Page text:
Oct 142012
 

Alright, it wasn’t his birthday on Sunday, but we were still keen to try to see as many species as Jeff’s years during our trip to Cliffe this weekend.   We were about 15 species short in the end, but it was fun trying.

A dozen of us met at Cliffe car park in Salt Lane on Sunday for a walk with Ian and Sue.   We did the usual circuit (with a short extension to the viewpoint below the radar).   We started off well in the car park with wood pigeon, coot, kestrel, pochard, magpie, jackdaw, little grebe (at least 110) and starling.   As we moved off along the track towards the viewpoint, great tit, chaffinch, greenfinch and robin were all found in the brambles and elders.   Several jay flew over – in line with the large influx of jays currently in the country from the continent, on migration.

A green woodpecker was heard “yaffling” and seen a couple of times throughout the day.   An indeterminate thrush flew over – no red was discernible, so probably not a redwing, but we couldn’t decide what it actually was.

The Tide’s in at Cliffe Creek

As we continued along the side of Radar pool and Flamingo we added crow, cormorant, greenshank, redshank, great crested grebe, little egret, pied wagtail, black-tailed godwit in their 1,000 – 2369 have been counted by one local, teal, lapwing, ringed plover, mute swan, and oystercatcher.

Half way along the path a kingfisher was spotted flying across in front of us and promptly disappearing.   After a while another sighting this time on top of a stick in the water – giving a great perch for some fishing!   Most of us managed to get good telescoped views before it flew off once again.

Black-headed gull, herring gull, lesser and greater black-backed gulls were out in force.   A group of around six females and one male wigeon fed and preened.   Along the edges and islands of the pools we found dunlin, grey plover, golden plover and moorhen,    A group of avocet flew in from the river, giving us great views as they swooped around before finally settling on the far side of the pool.    As we continued a group of three stonechat moved ahead of us perching on the seawall and on tall plants.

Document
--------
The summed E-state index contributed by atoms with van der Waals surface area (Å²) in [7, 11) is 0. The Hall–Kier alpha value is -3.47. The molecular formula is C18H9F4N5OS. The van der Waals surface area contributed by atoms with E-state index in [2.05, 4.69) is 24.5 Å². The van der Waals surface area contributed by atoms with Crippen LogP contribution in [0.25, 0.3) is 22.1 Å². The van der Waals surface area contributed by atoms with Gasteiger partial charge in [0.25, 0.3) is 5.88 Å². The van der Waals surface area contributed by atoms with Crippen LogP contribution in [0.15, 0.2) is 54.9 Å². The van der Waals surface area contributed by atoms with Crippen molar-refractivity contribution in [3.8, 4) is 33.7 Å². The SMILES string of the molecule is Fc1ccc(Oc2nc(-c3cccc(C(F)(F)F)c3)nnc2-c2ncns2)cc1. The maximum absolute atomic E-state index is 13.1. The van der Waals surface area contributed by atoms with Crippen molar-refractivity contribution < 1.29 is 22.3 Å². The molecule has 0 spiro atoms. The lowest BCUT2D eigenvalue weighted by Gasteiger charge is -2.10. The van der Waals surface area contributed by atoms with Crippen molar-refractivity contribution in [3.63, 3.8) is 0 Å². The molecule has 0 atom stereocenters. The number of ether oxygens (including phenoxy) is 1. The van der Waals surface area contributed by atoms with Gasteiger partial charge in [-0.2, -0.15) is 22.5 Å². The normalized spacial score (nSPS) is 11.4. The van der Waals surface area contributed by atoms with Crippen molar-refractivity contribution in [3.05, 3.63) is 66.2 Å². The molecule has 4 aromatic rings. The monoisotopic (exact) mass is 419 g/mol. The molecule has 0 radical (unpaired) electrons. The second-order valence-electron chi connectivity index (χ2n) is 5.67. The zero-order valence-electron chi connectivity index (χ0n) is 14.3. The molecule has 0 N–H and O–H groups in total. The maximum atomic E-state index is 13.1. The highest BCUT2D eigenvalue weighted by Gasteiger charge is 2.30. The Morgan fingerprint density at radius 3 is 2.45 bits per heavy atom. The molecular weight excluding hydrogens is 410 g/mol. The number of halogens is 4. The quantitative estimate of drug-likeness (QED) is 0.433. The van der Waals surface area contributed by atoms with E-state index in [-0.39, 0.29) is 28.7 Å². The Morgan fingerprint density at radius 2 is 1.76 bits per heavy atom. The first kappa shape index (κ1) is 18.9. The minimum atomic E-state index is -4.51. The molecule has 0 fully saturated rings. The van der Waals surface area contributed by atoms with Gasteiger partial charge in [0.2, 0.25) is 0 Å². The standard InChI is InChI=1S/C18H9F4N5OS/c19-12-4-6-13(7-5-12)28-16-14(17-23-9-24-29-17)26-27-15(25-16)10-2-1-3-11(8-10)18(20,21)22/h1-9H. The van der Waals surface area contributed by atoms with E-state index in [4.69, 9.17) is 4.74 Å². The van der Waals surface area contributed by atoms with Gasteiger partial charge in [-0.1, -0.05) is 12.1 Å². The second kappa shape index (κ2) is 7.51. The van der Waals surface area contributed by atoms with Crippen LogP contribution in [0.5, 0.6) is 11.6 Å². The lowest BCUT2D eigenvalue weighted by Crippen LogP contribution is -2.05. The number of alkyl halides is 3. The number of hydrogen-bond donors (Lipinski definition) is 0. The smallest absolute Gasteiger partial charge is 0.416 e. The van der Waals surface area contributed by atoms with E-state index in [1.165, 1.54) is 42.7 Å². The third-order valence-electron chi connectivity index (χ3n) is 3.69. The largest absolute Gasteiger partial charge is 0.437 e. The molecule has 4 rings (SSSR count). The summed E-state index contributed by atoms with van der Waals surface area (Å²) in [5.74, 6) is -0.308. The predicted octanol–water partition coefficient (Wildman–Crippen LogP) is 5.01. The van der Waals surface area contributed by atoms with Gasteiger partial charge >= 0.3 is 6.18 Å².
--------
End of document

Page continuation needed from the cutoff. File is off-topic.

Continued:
We stopped for elevenses at the seawall beyond Flamingo pool and watched a huge flock of avocet on the river.   There must have been over 500 of these delightful birds, taking it in turns to fly around then gathering on the surface, before taking off again.   Interesting behaviour for such fragile looking birds, seeing them being tossed about on the tide in the middle of the Thames, and running the gauntlet of the huge container vessels plying up and down.

Autumn Berries just waiting for those winter thrushes

As we retraced our steps, the kingfisher was spotted again, this time near the new sluice hovering over the water as it hunted for fish – after a few moments it darted off again, giving us a brilliant view of its blue and red irridescence.    Blackbird, long-tailed tit were additions to our list on the way back to the car park.   We also saw migrant hawker, comma butterfly, red admiral and small white.   There was a “red” darter, but that remained unidentified.*

At one point we also found a huge number of bumble bees and hoverflies around a sheltered area full of ivy flowers.   They were making a great buzzing noise and totally focussed on feeding – ignoring our large group as we wandered past.

Sorry we couldn’t meet the challenge Jeff – maybe next year – although it gets harder every year!   We did have a great kingfisher day though.

Thanks to Sue and Ian for leading another enjoyable visit to our nearest RSPB reserve.

* I have since read that the most probable Darter at this time of year is Common – which is what Malcolm thought it would be.

Sue H

 

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